A heavy lift launch vehicle is a type of rocket. "Launch vehicle" is a term used to describe rockets that launch people or payloads. Rockets come in many sizes. Some rockets are more powerful than others. Different rockets have different purposes. Heavy lift rockets are the most powerful type of rockets. NASA's Saturn V (5) rocket was the most powerful heavy lift launch vehicle to fly successfully. Other heavy lift launch vehicles include the Titan IV (4) and Delta IV (4) Heavy, Russia's Proton and Europe's Ariane 5.
How Are Heavy Lift Launch Vehicles Used?
Heavy lift launch vehicles can do things that other rockets cannot do. They can launch larger payloads into low Earth orbit. The Saturn V rocket, for example, launched an entire space station, Skylab, in one launch. The Saturn V could launch about 130 tons into Earth orbit. That's about as much weight as 10 school buses.
Heavy lift launch vehicles can also lift large satellites into higher orbits. These higher orbits can offer special benefits. For example, a satellite around 22,000 miles from the surface of Earth can be in geostationary orbit. In that orbit, the satellite orbits Earth once per day. As a result, it stays over the same point on Earth's surface. This is useful for communications satellites.
Heavy lift launch vehicles can also be used for missions to other worlds. The Saturn V rocket made it possible for people to land on the moon. That rocket could launch about 50 tons to the moon. That's about the same as four school buses. If humans are going to explore other worlds, a heavy lift launch vehicle could be used to make that possible.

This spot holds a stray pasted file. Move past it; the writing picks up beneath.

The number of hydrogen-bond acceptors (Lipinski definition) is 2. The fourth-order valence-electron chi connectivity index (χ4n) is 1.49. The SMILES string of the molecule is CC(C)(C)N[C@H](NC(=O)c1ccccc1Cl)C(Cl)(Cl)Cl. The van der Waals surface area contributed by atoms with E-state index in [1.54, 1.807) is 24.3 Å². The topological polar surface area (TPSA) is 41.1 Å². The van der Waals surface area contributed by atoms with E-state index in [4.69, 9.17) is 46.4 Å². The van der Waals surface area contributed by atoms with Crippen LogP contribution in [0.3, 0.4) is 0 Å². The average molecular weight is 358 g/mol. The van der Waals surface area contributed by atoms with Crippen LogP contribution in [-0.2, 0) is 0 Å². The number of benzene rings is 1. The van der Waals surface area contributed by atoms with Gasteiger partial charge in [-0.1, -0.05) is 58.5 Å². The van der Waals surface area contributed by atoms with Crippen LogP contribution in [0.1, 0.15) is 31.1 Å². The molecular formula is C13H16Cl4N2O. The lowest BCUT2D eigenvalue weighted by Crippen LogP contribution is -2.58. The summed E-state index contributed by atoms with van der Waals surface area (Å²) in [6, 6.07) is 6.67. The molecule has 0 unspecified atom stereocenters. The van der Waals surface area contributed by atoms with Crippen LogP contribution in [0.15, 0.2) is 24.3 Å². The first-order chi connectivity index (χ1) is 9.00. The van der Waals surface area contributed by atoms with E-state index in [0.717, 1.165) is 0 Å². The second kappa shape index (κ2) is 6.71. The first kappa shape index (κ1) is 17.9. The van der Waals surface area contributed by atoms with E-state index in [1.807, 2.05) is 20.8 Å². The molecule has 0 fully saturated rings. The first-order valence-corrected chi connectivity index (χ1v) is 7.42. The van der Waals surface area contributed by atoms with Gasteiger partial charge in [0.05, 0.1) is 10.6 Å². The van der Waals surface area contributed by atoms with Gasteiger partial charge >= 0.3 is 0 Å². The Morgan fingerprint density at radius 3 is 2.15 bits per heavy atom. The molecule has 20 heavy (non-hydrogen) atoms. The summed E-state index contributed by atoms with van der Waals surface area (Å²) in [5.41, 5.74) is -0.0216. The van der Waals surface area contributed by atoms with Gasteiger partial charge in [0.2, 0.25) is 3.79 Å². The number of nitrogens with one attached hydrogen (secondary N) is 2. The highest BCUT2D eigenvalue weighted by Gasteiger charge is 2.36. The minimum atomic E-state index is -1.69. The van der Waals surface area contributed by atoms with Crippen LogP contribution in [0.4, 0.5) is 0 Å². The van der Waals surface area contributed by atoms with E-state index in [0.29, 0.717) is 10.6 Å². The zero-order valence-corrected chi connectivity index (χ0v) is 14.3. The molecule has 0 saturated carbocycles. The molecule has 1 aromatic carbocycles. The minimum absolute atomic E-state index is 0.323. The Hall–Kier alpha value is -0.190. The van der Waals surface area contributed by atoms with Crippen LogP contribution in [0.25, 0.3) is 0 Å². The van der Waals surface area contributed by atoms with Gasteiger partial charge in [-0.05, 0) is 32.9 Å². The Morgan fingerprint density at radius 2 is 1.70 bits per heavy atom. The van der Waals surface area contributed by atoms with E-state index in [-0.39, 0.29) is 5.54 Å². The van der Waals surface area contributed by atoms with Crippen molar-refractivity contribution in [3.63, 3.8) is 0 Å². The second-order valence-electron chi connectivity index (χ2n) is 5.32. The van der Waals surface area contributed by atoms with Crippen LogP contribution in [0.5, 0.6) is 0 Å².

What Does the Future Hold for Heavy Lift Launch Vehicles?
[image-78]NASA has a new plan for the future of space exploration. The new plan will eventually lead to human exploration of Mars. Many steps will be needed in order to get there. New technologies will have to be developed. NASA is working on a new Heavy Lift Launch Vehicle. The new vehicle will use many things NASA has learned about rockets. It will also use brand new technologies. Engineers are working to figure out the best way to prepare to explore the solar system.
Words to Know:
Payload: cargo, passengers, supplies, or equipment carried by a vehicle in addition to what is necessary for its operation
Low Earth orbit: a path that a vehicle flies that is between 80 km and 2000 km (50 to 1243 miles) above Earth
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David Hitt/NASA Educational Technology Services